Teacup Bichon Frise: All You Need to Know

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Teacup Bichon FriseThe bichon frise is one of the most popular breeds nowadays – it’s impossible not to love their fluffy appearance, energetic personality, and easy-going nature. The teacup bichon frise is simply a miniature version and a toy dog with plenty of love to give.

In this article, we will discuss all the reasons why teacup bichons frises are excellent companions and how they are different compared to bichon frises, so you can make an educated decision whether a teacup bichon frise is suitable for you and your family.

A History of Teacup Bichons Frises

Bichons are the descedents of the barbet, an ancestor of the poodle. Barbets were bred until the barbichon, a small and curly dog, was created. There are different types of dogs in this group, depending on where the breed was created.

The bichon is generally associated with the Mediterranean region, and some of the original breeds include the bichon Maltais (Maltese), the bichon Tenerife (from the Canary Islands), and bichon Bolognese (associated with Bologna, Italy). The modern bichon now has recognizable features but was created by breeding different ancestors, so no direct lineage can be established.

Bichons are merry, cheerful dogs, and they were often accompanying sailors moving around the world. It didn’t take long until bichons became the favorites of the Italian nobility, then the court dogs of medieval Europe, becoming popular in different countries including Spain and Italy.

The word “bichon” can be traced back to “bichonner”, a French word that means to “doll up”. This term was coined as King Henry III of France had a type of bichon which was always carried in a little basket.

The teacup bichon frise is not a recognized breed by the AKC. It’s a relatively new term that refers to a bichon frise which is smaller than the standard. Also, because teacup-size bichons frises are sometimes produced in a regular litter, the breeder may be unable to guarantee the size of the adult dog.

Regarding how teacup bichons frises are bred, there are generally three main methods, although some of them are more controversial than others. Breeders generally opt for one out of these three methods: crossing with a smaller breed, breeding runts, and introducing the dwarfism gene.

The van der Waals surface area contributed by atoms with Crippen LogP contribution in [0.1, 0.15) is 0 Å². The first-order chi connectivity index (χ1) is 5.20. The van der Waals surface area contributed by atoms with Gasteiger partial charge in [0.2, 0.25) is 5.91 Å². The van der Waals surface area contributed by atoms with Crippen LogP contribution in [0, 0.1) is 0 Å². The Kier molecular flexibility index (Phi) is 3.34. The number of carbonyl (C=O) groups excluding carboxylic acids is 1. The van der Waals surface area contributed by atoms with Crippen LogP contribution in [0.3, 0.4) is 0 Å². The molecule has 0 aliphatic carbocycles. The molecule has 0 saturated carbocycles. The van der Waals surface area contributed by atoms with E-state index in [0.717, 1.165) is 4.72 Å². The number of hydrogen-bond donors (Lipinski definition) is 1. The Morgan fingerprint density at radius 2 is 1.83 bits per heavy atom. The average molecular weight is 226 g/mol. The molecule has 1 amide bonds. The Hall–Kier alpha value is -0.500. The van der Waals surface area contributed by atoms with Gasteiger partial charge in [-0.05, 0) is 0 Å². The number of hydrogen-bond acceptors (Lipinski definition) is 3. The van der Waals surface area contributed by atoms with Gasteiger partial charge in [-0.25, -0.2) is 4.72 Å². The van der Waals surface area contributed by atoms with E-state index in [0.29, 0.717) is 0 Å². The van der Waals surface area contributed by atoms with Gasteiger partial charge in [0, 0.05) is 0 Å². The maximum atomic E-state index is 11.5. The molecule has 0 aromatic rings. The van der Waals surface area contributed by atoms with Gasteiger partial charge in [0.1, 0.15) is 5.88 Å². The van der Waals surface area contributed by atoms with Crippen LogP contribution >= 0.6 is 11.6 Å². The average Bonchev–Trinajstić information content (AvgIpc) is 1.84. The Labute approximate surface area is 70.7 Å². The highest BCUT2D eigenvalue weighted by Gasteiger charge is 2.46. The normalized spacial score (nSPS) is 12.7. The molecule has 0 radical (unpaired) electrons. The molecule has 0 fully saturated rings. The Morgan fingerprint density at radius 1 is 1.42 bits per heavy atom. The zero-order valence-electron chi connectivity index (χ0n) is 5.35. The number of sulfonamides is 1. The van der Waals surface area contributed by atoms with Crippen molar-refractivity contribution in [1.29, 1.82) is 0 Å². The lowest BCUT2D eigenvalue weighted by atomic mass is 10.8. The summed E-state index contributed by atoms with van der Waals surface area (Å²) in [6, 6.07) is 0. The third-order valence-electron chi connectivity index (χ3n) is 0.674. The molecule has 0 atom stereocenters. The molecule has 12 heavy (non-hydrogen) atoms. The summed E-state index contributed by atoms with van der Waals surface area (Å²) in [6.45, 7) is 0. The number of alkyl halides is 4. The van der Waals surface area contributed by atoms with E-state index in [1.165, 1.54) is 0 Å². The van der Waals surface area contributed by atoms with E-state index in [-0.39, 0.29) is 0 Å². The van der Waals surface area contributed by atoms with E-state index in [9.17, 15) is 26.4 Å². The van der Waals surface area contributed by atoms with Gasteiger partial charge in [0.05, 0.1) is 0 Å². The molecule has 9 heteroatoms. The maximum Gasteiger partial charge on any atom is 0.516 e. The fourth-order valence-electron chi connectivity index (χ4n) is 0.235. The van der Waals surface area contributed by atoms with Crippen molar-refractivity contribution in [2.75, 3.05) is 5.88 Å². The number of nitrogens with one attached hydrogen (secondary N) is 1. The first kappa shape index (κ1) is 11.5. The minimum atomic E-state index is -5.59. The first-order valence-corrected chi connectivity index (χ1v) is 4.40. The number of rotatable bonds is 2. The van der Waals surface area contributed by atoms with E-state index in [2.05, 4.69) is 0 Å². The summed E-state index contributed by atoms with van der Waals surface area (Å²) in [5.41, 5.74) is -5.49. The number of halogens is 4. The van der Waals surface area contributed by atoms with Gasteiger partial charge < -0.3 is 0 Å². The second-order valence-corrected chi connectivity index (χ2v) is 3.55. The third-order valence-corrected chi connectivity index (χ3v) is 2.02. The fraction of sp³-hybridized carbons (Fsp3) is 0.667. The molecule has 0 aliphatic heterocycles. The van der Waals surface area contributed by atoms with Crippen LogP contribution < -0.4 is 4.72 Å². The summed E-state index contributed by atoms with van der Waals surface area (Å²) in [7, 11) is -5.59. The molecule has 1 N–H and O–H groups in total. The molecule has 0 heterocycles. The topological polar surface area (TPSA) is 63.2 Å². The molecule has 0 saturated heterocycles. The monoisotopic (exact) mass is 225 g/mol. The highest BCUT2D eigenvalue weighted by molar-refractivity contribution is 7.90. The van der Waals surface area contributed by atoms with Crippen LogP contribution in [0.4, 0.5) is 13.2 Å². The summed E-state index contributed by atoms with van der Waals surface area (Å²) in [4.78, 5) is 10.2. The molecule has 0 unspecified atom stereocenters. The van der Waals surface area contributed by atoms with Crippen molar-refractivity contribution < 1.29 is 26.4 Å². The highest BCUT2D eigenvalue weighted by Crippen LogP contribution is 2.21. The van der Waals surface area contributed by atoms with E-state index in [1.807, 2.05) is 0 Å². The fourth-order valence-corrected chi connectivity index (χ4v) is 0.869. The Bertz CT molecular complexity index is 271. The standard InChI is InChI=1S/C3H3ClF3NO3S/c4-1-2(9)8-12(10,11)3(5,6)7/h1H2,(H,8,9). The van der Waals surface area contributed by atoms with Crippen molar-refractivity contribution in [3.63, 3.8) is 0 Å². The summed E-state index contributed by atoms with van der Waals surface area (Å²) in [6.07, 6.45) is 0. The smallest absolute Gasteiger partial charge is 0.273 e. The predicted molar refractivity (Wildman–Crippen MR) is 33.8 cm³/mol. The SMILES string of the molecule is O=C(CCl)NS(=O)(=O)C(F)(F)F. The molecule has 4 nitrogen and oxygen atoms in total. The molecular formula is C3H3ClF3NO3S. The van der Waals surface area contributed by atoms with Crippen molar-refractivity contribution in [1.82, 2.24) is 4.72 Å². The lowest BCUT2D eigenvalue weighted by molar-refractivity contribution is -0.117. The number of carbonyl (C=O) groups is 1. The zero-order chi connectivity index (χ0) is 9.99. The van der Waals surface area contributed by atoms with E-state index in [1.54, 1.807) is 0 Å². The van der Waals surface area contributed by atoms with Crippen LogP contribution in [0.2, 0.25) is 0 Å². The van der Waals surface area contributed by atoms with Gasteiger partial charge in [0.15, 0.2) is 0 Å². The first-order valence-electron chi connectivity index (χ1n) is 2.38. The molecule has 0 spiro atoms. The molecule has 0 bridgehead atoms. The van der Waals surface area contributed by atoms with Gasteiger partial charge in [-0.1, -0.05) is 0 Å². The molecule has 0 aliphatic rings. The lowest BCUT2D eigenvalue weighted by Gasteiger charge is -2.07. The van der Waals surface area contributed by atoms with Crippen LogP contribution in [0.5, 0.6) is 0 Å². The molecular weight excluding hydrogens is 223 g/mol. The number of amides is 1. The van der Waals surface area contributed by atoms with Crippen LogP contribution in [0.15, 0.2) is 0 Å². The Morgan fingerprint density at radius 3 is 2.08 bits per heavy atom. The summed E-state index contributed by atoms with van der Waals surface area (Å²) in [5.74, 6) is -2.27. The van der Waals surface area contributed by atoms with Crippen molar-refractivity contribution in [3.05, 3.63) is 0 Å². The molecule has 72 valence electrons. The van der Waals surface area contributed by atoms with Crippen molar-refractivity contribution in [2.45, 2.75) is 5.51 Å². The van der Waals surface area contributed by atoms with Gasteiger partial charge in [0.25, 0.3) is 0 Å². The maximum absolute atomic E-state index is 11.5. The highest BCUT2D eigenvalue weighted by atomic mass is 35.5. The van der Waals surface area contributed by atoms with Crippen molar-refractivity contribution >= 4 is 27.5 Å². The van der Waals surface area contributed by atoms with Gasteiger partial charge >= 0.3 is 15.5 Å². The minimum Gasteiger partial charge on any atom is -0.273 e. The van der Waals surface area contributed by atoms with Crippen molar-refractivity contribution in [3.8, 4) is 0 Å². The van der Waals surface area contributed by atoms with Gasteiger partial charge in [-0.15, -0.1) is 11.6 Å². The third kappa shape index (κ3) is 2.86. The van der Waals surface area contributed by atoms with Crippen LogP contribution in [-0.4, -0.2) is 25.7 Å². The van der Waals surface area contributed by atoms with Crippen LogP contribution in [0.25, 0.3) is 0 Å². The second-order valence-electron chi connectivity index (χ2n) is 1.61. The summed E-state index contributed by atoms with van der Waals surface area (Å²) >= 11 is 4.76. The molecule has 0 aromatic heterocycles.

Breeding using smaller breeds may be one of the safest methods, but it can take several generations to create a teacup bichon frise. Breeding runts often poses ethical and health concerns as it sometimes refers to line-breeding or inbreeding using the smallest pups of each litter. As a result, puppies created through breeding runts often have hereditary diseases and other health problems. Finally, the dwarfism gene means that the pituitary gland of the pup malfunctions, leading to “dwarfism” or smaller pups than others. Breeders intentionally choose pups with this defect to create teacup bichons frises.

The best way of breeding a teacup bichon frise remains “breeding down,” or breeding pups with smaller breeds in order to have a healthy, small pup. These are often referred to as “hybrids.”

Teacup vs. Regular Bichon Frise: What Are the Differences?

Depending on how the teacup bichon frise was created, there may be significant differences compared to standard bichons. However, in general, a teacup bichon frise is simply the same breed, but adult dogs are smaller than typical adult bichons.

1. Size

A standard bichon frise can reach between 12 and 18 pounds and a height of 9.5 to 11.5 inches. In comparison, a teacup bichon frise can be much smaller, reaching only 4 pounds or less when mature. If the teacup bichon frise is much smaller than the standard, this is most likely the result of introducing the dwarfism gene. Mixed breeds, however, mean that the pup is not much smaller than a standard bichon frise.

2. Lifespan